That bleak view of humanity is a constant undercurrent in this series and gives it a level of depth and seriousness that I at least really respond to. Lorn wondering if humans have inherited from the Imass along with the world, their single-minded focus on war and if humanity would also “bow to it [war] in immortal servitude, no more than deliverers of death.” And we get maybe the first direct questioning of whether the T’lan Imass war was perhaps not so benign as Lorn realizes the Jaghut would not have started the war. And we get the even more bleak sense of history repeating—this endless realization of humanity’s destructiveness and inability to do anything about it as “such tears had been shed before, and would be again . . . And the winds would dry them all.” Kallor, therefore, as the symbol of the whole human race: never learning, driven by ambition and desire for domination over people and the world itself to perform destruction upon destruction in either cruelty or obliviousness. In later books, we’ll see how much of this relates to our modern society. It’s a difficult view to argue against, I think.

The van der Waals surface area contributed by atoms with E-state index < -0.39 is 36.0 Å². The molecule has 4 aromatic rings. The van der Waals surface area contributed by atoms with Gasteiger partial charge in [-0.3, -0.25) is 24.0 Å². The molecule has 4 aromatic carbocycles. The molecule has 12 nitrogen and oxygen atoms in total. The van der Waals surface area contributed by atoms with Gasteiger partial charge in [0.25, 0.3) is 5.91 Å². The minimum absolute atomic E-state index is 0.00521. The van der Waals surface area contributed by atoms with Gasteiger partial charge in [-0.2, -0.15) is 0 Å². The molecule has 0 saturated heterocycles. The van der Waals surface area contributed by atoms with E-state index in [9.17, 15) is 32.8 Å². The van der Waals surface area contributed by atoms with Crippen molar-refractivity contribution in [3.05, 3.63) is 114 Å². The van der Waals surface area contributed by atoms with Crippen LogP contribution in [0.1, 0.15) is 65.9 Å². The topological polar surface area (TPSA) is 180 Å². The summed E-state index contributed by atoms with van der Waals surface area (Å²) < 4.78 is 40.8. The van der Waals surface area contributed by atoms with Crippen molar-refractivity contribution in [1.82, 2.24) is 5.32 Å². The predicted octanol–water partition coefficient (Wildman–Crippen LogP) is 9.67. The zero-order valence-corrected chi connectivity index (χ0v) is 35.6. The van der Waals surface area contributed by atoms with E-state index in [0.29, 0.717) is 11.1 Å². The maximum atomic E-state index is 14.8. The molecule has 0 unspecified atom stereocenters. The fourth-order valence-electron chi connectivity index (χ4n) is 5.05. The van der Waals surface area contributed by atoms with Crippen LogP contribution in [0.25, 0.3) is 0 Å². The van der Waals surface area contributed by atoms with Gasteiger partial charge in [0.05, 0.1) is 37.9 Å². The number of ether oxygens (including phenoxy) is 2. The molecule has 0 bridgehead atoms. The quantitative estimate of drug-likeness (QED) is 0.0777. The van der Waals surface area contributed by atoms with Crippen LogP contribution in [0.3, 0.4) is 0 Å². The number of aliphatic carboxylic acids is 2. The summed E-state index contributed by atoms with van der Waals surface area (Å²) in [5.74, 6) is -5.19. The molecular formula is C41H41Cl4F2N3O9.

Quick Ben, guarded by Trotts since Kalam is still injured, spies on Hairlock and wonders what he’s doing waiting on the Rhivi Plain.
Hairlock ambushes Paran and Toc, throwing Toc through a warren and closing it off. The sound of Shadow Hounds is heard.
Quick Ben, aware of the ambush, calls on Cotillion/Rope/Dancer through the link with Sorry and tells him Hairlock is on the Rhivi Plain, as per his agreement with Shadowthrone.